learning about the hymen

Figure 2, Theresa Lii

Despite my hair scrunchy analogy, this is only half the story. Even in a high estrogen state, hymenal tissue can be worn away by many things. This includes athletic activity (even walking), use of tampons, self-exploration, and, yes, sex. For many women, the hymen is already partially or completely gone by the time they first have sex because of this wearing away process (and if not then definitely by the time the woman gives birth). Some women still do have bleeding the first time, but this is usually due to inexperience and unfortunately, a poorly-lubricated vagina from lack of arousal. The blood is from tearing of the vaginal wall, not the hymen.

learning medical facts about the hymen

Figure 3 , Theresa Lii

Before learning about all of this, I had always thought it unfair that women, but not men, had some kind of outward sign that they had lost their virginity. After, I wondered why everyone continued to tell this lie. How many women had to fake bleeding during the first time they had sex? How many women failed so-called tests of virginity and were persecuted for not having something that was in no way related to whether or not they had had sex? Why is that even in 2015, books and movies are made where women and men talk about “popping cherries” and tearing hymens?

The sad truth is that to maintain the myth of the hymen is to maintain patriarchal control of the female body, and our society is helping to continue this myth. The hymen should just be another part of the female anatomy, but it has become a way to police female sexuality and to re-write it through an outdated male lens. After all, what better way to scare young girls into celibacy than telling them that someone else can know when they are no longer virgins, and therefore, their future husbands will value them less? Of course, the hymen is not the only thing that is used to control women’s behavior. What I want to know is why certain things, like the phrase “play like a girl,” have been reclaimed by the feminist movement, but the hymen has not.

One of the biggest reasons, I think, is related to slut-shaming, leading to lack of communication about female sexual experiences. While men do not always tell the truth in terms of how often and how well they have sex, there is at least a social green light in American culture for a bunch of guys to get together and talk about their sexcapades. (Whether or not it is healthy for young impressionable men to listen to other guys bragging about sex is another argument all together.) For women, however, there is no such motivation. In fact, talking about sex when female is almost equivalent to admitting to promiscuity. Therefore, most of the time, women obtain what they consider to be normal sexual experience from what they read and watch. And when a woman does not bleed after her first sexual experience, she may feel that she has deviated from the norm and therefore keep the experience to herself. Also interesting is our cultural dichotomy of the vagina: it is at once both sexy and disgusting. The idea of the vagina being used during sex is arousing and desired, but when it comes to the actual vagina, with all of its functions unrelated to men (think periods, vaginal discharge, giving birth etc), it somehow becomes an object of embarrassment. This makes it even more difficult for women to talk about their vaginas and what happens to them.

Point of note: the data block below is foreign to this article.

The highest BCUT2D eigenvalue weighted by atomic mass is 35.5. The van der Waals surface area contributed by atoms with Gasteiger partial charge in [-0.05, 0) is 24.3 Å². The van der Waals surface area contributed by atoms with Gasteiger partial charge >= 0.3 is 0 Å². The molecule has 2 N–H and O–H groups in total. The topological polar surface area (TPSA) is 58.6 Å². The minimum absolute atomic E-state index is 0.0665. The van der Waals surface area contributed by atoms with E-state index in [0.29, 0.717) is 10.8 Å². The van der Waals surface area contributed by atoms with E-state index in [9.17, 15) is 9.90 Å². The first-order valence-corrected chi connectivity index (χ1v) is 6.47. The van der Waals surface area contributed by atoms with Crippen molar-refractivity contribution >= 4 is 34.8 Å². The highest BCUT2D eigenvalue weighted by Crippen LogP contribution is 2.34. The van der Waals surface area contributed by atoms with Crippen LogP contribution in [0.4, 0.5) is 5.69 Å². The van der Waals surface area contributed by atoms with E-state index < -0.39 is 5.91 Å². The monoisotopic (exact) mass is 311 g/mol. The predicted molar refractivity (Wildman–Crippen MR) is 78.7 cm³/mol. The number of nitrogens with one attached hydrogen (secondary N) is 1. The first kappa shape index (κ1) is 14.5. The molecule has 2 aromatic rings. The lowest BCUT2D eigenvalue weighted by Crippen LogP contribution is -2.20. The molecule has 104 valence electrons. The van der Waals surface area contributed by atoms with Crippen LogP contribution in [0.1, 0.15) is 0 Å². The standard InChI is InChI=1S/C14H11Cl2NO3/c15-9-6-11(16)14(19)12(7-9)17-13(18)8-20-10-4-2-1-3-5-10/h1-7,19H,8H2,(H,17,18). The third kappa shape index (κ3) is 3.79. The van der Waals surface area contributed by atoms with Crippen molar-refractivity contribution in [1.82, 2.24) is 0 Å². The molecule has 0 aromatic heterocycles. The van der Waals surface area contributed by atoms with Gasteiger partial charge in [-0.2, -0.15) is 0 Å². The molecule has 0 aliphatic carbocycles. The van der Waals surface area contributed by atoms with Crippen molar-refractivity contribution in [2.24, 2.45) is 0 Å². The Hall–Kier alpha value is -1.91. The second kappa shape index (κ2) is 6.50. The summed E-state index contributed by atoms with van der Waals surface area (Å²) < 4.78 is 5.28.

If it is difficult for women to talk about their vaginas and their sexuality to other women, it is even more difficult to talk about these topics with men. I say men, and not just people that have sex with women (even though talking about sex and sexuality between any partner can be awkward and hard), because there is a societal expectation for women to keep the functions and the daily maintenance of their girly parts a secret. It is fine to share these secrets with other women, but there is some convention that these things should be kept from our male counterparts. Women always ask other women in very quiet, sheepish tones if they have an extra tampon or pad because starting one’s period is for some reason embarrassing (even though it is a process that occurs once a month for a good portion of a woman’s life).